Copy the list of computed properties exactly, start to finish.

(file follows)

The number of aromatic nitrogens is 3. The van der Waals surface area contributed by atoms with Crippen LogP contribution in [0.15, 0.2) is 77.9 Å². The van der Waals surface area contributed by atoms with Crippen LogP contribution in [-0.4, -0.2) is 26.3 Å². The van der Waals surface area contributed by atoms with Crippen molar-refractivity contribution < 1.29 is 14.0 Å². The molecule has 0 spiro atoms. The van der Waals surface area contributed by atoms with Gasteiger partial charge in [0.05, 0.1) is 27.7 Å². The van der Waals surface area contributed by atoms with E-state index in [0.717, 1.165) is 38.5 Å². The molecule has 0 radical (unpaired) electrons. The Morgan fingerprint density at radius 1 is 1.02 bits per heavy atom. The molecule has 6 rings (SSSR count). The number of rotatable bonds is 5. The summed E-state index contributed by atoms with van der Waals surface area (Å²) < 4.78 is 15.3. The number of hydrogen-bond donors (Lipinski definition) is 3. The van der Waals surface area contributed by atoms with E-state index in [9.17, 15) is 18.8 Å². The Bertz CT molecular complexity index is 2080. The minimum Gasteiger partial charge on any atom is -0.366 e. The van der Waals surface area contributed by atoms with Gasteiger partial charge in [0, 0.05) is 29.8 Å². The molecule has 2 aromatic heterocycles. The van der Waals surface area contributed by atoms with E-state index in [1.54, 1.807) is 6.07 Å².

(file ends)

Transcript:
The number of aromatic nitrogens is 3. The van der Waals surface area contributed by atoms with Crippen LogP contribution in [0.15, 0.2) is 77.9 Å². The van der Waals surface area contributed by atoms with Crippen LogP contribution in [-0.4, -0.2) is 26.3 Å². The van der Waals surface area contributed by atoms with Crippen molar-refractivity contribution < 1.29 is 14.0 Å². The molecule has 0 spiro atoms. The van der Waals surface area contributed by atoms with Gasteiger partial charge in [0.05, 0.1) is 27.7 Å². The van der Waals surface area contributed by atoms with E-state index in [0.717, 1.165) is 38.5 Å². The molecule has 0 radical (unpaired) electrons. The Morgan fingerprint density at radius 1 is 1.02 bits per heavy atom. The molecule has 6 rings (SSSR count). The number of rotatable bonds is 5. The summed E-state index contributed by atoms with van der Waals surface area (Å²) < 4.78 is 15.3. The number of hydrogen-bond donors (Lipinski definition) is 3. The van der Waals surface area contributed by atoms with E-state index in [9.17, 15) is 18.8 Å². The Bertz CT molecular complexity index is 2080. The minimum Gasteiger partial charge on any atom is -0.366 e. The van der Waals surface area contributed by atoms with Gasteiger partial charge in [0, 0.05) is 29.8 Å². The molecule has 2 aromatic heterocycles. The van der Waals surface area contributed by atoms with E-state index in [1.54, 1.807) is 6.07 Å².